Soft NY Knicks Frontcourt Still Needs a Rebounding Gut Check
For all the success the New York Knicks have had early in the 2012-13 season, there are still a few kinks that need to be ironed out for them to stay amongst the best of the Eastern Conference.
Rebounding, in particular, is an area New York has struggled in tremendously in the opening weeks, and something that needs to be solved soon.
As it stands, the Knicks sit 27th in the league in rebounding, as one of only four teams pulling down less than 40 boards per game.
It isn't in the Knicks' DNA to be a dominant rebounding team—their wins have come from outside shooting and solid defense—but it's certainly something that they'll look to improve moving forward.
The first real issue is that, with injuries as they are, Tyson Chandler is the only player out there consistently cleaning the glass at a high level.
With a rebounding rate of 17.6, Chandler is the only Knick to rank in the top 34 players in that category, with the next in line being Rasheed Wallace at 16.1. The problem there, of course, is that as good as Sheed has been on a per minute basis, he's only playing 15 minutes per game.
Chandler himself started the season quite cold in terms of rebounding, and really hurt the Knicks by averaging only 7.2 per game in the first five contests.
With your starting 6'11" power forward Amar'e Stoudemire out injured, you can't afford your only true starting big man to rebound at such a poor level.
To start the month of December, however, Chandler has simply been dominant on the boards, averaging 13.8 in the first five games of the month. As a result, the Knicks have averaged 44.8 boards during December, well above their season average of 39.9.
Of course, it's not fair to expect Chandler to continue rebounding at this level all season long. Even in his fantastic 2011-12 campaign, he averaged less than 10 per game, as he has done for all but two of his 12 NBA seasons.
Put simply, Chandler needs some help.
Unfortunately, he's not receiving that help from the power forward position, as most centers do. Though Carmelo Anthony has done an admirable job on the boards for a player playing out of position, 6.7 per game just isn't going to cut it as a starting power forward.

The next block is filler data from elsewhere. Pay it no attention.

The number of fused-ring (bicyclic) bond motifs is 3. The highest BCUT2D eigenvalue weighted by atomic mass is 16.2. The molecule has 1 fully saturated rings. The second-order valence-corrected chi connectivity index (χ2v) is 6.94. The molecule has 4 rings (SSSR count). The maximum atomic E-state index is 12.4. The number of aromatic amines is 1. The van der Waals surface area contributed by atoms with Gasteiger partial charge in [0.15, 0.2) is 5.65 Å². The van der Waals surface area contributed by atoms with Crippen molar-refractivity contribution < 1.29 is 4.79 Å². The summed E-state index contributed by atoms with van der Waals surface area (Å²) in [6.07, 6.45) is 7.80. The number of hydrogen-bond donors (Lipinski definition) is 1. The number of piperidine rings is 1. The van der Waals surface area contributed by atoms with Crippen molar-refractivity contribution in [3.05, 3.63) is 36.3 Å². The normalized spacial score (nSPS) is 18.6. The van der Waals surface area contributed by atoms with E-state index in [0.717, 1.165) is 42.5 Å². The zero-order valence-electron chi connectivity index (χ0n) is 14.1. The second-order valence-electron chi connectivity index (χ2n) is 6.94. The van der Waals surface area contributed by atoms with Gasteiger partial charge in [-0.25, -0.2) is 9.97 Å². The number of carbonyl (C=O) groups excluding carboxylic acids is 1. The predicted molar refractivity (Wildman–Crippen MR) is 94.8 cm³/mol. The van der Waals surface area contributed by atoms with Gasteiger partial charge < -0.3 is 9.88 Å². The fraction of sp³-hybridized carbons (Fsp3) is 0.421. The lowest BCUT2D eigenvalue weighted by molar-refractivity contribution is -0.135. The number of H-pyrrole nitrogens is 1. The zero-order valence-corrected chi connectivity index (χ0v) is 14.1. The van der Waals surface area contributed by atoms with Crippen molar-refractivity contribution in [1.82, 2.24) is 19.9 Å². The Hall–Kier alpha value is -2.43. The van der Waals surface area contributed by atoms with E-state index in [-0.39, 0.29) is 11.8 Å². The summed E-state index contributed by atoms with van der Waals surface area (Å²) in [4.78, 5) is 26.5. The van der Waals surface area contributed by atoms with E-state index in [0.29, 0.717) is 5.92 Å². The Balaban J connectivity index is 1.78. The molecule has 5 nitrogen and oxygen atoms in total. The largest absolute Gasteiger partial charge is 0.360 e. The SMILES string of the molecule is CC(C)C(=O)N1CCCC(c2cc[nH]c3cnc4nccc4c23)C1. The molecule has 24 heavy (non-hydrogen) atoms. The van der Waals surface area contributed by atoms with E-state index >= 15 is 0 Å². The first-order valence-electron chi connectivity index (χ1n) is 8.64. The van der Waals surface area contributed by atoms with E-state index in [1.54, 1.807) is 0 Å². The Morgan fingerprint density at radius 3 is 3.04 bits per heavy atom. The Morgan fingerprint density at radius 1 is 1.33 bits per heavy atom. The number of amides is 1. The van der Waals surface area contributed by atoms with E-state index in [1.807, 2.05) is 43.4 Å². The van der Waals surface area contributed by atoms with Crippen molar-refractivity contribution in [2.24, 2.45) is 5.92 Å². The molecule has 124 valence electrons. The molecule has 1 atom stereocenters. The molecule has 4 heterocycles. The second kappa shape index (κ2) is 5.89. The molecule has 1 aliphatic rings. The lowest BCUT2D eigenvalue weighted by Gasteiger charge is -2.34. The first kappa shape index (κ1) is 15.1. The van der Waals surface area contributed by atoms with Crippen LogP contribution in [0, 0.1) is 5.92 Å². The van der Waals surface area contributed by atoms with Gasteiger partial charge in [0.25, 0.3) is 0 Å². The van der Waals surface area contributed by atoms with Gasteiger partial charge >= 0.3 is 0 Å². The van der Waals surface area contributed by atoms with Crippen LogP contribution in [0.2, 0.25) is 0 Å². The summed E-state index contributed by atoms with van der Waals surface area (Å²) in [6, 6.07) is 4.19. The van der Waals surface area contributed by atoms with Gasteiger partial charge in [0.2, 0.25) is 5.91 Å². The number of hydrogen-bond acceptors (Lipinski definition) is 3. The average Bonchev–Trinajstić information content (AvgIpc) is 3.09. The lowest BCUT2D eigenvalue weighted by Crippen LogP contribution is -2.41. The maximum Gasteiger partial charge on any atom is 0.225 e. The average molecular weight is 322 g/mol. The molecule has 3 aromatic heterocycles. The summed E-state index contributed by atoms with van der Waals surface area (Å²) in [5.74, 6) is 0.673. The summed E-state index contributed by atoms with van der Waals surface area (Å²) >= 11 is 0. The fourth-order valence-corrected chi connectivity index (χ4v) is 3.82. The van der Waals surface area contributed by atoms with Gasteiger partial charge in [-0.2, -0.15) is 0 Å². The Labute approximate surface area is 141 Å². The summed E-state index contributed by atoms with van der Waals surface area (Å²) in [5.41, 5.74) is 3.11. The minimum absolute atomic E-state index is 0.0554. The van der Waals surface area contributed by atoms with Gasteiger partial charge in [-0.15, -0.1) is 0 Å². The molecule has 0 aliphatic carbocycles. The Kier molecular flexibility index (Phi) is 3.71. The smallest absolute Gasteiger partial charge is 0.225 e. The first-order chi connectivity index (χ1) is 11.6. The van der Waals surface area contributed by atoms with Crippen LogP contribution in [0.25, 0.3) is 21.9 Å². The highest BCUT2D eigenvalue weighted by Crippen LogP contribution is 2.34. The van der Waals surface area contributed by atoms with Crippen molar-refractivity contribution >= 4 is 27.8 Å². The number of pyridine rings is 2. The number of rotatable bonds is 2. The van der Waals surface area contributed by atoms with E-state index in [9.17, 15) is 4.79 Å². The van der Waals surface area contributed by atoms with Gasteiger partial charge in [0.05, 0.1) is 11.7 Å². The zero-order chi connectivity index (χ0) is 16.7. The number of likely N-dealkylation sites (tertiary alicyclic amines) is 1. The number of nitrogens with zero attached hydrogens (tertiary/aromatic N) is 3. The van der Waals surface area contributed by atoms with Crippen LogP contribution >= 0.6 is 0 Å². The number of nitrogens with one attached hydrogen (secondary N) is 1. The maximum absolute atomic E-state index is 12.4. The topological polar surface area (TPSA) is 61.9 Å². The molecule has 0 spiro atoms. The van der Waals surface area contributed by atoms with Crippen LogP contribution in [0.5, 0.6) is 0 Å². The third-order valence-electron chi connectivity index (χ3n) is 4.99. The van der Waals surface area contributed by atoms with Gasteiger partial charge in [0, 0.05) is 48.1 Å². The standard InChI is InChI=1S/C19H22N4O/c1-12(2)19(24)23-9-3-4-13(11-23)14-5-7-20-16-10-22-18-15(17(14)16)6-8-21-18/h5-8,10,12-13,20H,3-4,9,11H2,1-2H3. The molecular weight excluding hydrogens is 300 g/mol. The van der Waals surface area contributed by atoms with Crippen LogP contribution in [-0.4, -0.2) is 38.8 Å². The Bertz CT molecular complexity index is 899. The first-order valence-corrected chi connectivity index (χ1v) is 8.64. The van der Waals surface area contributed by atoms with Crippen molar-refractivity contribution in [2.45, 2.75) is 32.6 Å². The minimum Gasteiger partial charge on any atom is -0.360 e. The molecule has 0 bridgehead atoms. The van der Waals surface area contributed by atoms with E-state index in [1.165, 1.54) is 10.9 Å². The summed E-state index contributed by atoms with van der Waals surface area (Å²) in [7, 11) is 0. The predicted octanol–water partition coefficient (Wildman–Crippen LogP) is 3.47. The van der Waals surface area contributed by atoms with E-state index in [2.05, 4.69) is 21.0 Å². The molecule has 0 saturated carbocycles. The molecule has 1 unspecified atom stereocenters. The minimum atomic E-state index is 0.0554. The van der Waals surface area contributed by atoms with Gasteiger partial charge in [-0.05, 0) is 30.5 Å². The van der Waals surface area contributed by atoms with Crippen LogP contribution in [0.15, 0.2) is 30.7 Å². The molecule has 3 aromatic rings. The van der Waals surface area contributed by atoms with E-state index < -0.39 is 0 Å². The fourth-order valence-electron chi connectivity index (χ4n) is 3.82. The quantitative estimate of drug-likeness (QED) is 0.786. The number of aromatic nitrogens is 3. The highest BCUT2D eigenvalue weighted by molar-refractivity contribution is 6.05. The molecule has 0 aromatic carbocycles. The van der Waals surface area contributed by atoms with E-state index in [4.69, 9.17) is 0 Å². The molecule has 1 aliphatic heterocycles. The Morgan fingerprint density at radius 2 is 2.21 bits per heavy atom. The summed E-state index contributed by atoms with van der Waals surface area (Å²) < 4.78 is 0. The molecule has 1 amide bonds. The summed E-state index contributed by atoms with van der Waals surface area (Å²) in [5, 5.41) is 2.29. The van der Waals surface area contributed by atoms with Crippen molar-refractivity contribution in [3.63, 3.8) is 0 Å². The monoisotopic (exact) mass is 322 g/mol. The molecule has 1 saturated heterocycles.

Though Melo is strong for a small forward, he isn't strong for a power forward, and has struggled to bang with the taller and more powerful matchups he has had. The likes of DeJuan Blair and Zach Randolph have caused him some serious problems.
As a result, Mike Woodson has gone with Kurt Thomas at the 4 more recently, but as the oldest player in the league, playing more than 10 minutes per game on a regular basis is out of the question for him.
The only realistic fix right now is to squeeze as many rebounds as possible out of the wing players.
Both Jason Kidd and Ronnie Brewer—the Knicks' starters at the 2 and the 3— are good rebounders for their position, but they will need to consistently clean the glass at a high level for the Knicks to be effective in that regard.
It's not ideal to ask your guards to help out so much on the boards, but with Stoudemire and Marcus Camby injured, there really is no other option right now.
Hopefully, that will only be a short-term thing. Camby is currently out with plantar fasciitis (via Newsday), but if he can get back on the floor soon he will be a huge help.
The Knicks' bench is where the problem really lies, with Sheed playing at center. Wallace was never a good rebounder at the best of times, but coming out of retirement and taking on more athletic bigs has only made things harder.
Put Camby in as the backup center, however, and things change dramatically. Camby was the league leader in rebounding rate last season, and was able to grab 9.3 per game in only 24 minutes of action.
To have that kind of production off the bench will add a new dimension to the Knicks, and possibly make them the most well-rounded team in the league.
So long as it doesn't come at the expense of his health, having Camby on the floor for 20 minutes or so each game could be the solution the Knicks are looking for.
Also helpful will be the return of Stoudemire, who is looking to make his season debut around Christmas time (via the New York Post), possibly coming off the bench.
Though STAT has never been a great rebounder, his impressive physique alone has been good for 8.8 boards per game for his career. Melo may not be able to challenge opposing power forwards physically, but at 260 pounds, Stoudemire definitely can.
To this point, the Knicks have been winning at a high level even without particularly good rebounding, but there's no guarantee that that will hold up all season long.
If nothing else, an improved effort on the boards—as well as some improved frontcourt health—will make wins a lot easier to come by.
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